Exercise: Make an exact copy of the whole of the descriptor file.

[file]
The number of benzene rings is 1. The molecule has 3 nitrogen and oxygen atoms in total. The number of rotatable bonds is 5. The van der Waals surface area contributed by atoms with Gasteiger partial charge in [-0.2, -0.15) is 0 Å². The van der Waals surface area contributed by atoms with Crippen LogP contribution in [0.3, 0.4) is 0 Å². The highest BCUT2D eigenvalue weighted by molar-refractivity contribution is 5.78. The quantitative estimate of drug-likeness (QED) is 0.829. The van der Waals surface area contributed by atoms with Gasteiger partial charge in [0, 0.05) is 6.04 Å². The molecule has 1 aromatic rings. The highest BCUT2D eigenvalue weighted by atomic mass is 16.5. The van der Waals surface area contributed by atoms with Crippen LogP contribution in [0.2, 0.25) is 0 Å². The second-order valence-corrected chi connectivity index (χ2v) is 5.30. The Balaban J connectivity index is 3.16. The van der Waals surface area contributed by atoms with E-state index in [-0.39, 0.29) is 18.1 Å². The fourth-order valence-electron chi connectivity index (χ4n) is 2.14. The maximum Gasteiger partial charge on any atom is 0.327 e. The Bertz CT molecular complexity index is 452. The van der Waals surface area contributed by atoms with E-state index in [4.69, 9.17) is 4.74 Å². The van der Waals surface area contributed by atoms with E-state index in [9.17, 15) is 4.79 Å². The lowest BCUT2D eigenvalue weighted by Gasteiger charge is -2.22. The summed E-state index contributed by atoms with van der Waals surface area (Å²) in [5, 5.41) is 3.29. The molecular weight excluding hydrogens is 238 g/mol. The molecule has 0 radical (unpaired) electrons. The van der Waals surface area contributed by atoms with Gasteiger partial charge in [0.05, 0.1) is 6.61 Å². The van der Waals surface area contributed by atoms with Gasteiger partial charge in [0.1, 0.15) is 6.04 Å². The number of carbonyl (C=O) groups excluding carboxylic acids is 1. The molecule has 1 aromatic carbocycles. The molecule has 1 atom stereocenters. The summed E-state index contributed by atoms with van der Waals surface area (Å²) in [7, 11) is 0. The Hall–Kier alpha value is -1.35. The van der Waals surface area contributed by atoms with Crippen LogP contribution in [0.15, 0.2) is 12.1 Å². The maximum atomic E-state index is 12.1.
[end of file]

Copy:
The number of benzene rings is 1. The molecule has 3 nitrogen and oxygen atoms in total. The number of rotatable bonds is 5. The van der Waals surface area contributed by atoms with Gasteiger partial charge in [-0.2, -0.15) is 0 Å². The van der Waals surface area contributed by atoms with Crippen LogP contribution in [0.3, 0.4) is 0 Å². The highest BCUT2D eigenvalue weighted by molar-refractivity contribution is 5.78. The quantitative estimate of drug-likeness (QED) is 0.829. The van der Waals surface area contributed by atoms with Gasteiger partial charge in [0, 0.05) is 6.04 Å². The molecule has 1 aromatic rings. The highest BCUT2D eigenvalue weighted by atomic mass is 16.5. The van der Waals surface area contributed by atoms with Crippen LogP contribution in [0.2, 0.25) is 0 Å². The second-order valence-corrected chi connectivity index (χ2v) is 5.30. The Balaban J connectivity index is 3.16. The van der Waals surface area contributed by atoms with E-state index in [-0.39, 0.29) is 18.1 Å². The fourth-order valence-electron chi connectivity index (χ4n) is 2.14. The maximum Gasteiger partial charge on any atom is 0.327 e. The Bertz CT molecular complexity index is 452. The van der Waals surface area contributed by atoms with E-state index in [4.69, 9.17) is 4.74 Å². The van der Waals surface area contributed by atoms with E-state index in [9.17, 15) is 4.79 Å². The lowest BCUT2D eigenvalue weighted by Gasteiger charge is -2.22. The summed E-state index contributed by atoms with van der Waals surface area (Å²) in [5, 5.41) is 3.29. The molecular weight excluding hydrogens is 238 g/mol. The molecule has 0 radical (unpaired) electrons. The van der Waals surface area contributed by atoms with Gasteiger partial charge in [0.05, 0.1) is 6.61 Å². The van der Waals surface area contributed by atoms with Gasteiger partial charge in [0.1, 0.15) is 6.04 Å². The number of carbonyl (C=O) groups excluding carboxylic acids is 1. The molecule has 1 aromatic carbocycles. The molecule has 1 atom stereocenters. The summed E-state index contributed by atoms with van der Waals surface area (Å²) in [7, 11) is 0. The Hall–Kier alpha value is -1.35. The van der Waals surface area contributed by atoms with Crippen LogP contribution in [0.15, 0.2) is 12.1 Å². The maximum atomic E-state index is 12.1.